The Fed Is Best Foundation was started by mother and physician, Dr Christie del Castillo-Heygi, whose newborn baby had been severely dehydrated after four days of ineffective feeding.
At age three, Christie’s child was diagnosed with autism spectrum disorder, ADHD, sensory processing disorder, low IQ, delayed fine and gross motor skills, and a seizure disorder.
Christie’s story is certainly a tragic one, and it prompted her to petition public health leaders to warn parents about the risks of insufficient breastmilk intake.
The question is, need parents worry?
Is Christie’s story something that parents really need to take significant heed of, or is it rather a tragic, but isolated occurrence?
Christie’s warning contradicts efforts made by leading health organisations around the world, who have emphasised the importance of exclusive breastfeeding.
Before getting into the detail of this, let’s explore the idea that ‘fed is best’.
“Fed Is Best”
Sounds pretty straight-forward, right?
Well, if compared with not being fed, yes, fed is most certainly best.
But being fed is the bare minimum standard.
Being fed is actually more complex than the words ‘being fed’ imply.
For example, in infancy, being formula fed, compared with being breastfed, carries risks. This is not a judgment by any means – the whole team at BellyBelly fully supports all women, no matter how they feed their babies. It’s simply being honest about the facts.
As Maureen Minchen says, “Breastfeeding is a highly evolved bridge from the womb to the world. The opposite of ‘fed’ is ‘not fed’, i.e., starved, and presumably dead. Alive is better than dead, we all agree. But if we are talking about the food that is to be fed, breastmilk IS best and also normal and, in fact, necessary for normal physiological development, so that anything else is not best, but worse, a second-rate substitute for a complex living tissue.”
She continues, “Yes, some infants survive and grow on second-rate products…. But the baby not fed breastmilk will not be the child it would have been if it had received the unique milk its mother was capable of making for it. The obesity epidemic is proof of that, and it is relevant that the formula makers have steadily reduced protein levels to try to reduce their massive contribution to that epidemic.
Some infants grew up on the old bread and cow’s milk sops that were once usual. Some were even brought up on the raw fish and cream diet the advantaged parents of Iceland once thought best for babies. But the baby not fed breastmilk will not be the child it would have been if it had received the unique milk its mother was capable of making for it.”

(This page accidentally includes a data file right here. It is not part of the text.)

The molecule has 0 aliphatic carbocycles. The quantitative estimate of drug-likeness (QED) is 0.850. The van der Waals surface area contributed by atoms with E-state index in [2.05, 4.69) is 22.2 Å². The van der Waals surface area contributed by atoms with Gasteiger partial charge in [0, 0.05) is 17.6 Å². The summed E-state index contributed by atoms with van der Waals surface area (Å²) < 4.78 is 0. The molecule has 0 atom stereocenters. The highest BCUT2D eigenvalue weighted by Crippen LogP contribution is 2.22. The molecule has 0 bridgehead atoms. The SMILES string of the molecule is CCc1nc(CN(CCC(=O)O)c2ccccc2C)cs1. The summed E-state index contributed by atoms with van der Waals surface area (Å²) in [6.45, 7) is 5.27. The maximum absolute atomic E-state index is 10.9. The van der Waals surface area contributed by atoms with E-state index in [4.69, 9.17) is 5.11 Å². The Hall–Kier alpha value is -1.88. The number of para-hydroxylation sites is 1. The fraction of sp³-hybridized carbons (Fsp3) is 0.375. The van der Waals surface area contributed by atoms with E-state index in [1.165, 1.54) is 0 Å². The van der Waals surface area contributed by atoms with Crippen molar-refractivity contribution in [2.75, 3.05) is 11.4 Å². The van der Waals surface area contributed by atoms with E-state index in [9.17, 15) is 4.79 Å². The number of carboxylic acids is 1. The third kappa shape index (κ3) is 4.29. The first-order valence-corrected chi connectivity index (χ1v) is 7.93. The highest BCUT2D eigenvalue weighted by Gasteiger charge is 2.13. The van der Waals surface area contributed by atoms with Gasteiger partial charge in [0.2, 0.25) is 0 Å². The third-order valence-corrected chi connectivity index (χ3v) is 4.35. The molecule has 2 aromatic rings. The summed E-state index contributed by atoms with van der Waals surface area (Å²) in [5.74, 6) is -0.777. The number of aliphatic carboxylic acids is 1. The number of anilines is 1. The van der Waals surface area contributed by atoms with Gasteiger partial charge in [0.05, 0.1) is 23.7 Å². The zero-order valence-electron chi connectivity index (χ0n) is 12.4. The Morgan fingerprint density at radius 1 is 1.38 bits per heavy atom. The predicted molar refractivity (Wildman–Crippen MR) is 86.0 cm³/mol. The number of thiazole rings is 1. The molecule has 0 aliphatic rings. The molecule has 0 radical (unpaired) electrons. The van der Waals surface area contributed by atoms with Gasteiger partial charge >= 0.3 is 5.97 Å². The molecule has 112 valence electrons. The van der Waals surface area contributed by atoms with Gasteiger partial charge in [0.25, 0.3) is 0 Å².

So, is supplementation ever required, or can all babies be exclusively breastfed?
Most Babies Can Exclusively Breastfeed
Leading health organisations recommend babies be exclusively breastfed for the first 6 months and then for breastfeeding to continue alongside suitable complementary foods for 2 years and beyond.
These recommendations are based on solid evidence that doing following these guidelines optimises health outcomes for both mothers and their children.
Most babies can be exclusively breastfed. Nevertheless, there are certain circumstances where supplementation might be medically necessary. You can read more about these reasons here.
Unnecessary supplementation, however, can interrupt the ‘supply and demand’ basis of breastfeeding, reduce a mother’s breastfeeding self-efficacy, and expose a baby’s gut to non-human components that might affect lifelong health.
Health systems are commonly in place to ensure a baby’s weight is checked regularly in the early weeks of life. In this way, babies who might be at risk of insufficient intake can be identified and receive the appropriate care to ensure their intake remains at a healthy level.
Unfortunately, in rare circumstances, these systems might fail, leading to health concerns. So, how often do these events occur?
Rates Of Insufficient Milk Intake Leading To Severe Dehydration
Research studies have looked at how often exclusively breastfed babies suffer from insufficient milk intake.
One study found that 0.007% of babies suffered severe hypernatremia – elevated blood sodium levels, which can be associated with dehydration. In this study, none of the babies with this condition suffered any long-term complications. Other studies have found that between 0.03–2.77% of babies suffer moderate hypernatremia.
So, do these studies, and Christie’s story, suggest we need to supplement all babies? No, they don’t and here’s why.
Routine Supplementation Equals More Health Problems
Overall, it has been estimated, by combining reports from all the published literature on this topic, that 0.1% (or 1 in 1000) babies develop hypernatremia. Therefore, if all newborns were routinely supplemented, this would mean that for every 1000 healthy babies, one case of hypernatremia could be prevented.
Hypernatremia is a serious condition. However, supplementing all newborns with formula is not risk free. For example, how many more infections (e.g. ear, gastrointestinal, and respiratory) might occur due to routine formula supplementation, to prevent one case of hypernatremia?
So what can be done?
Adequate Health Care Systems
Adequate health care systems need to be in place, to help identify any babies at risk, and to ensure adequate follow up is performed for all babies. In this way, babies’ intake can remain at a healthy level. If you are concerned about your baby, be sure to seek prompt medical advice.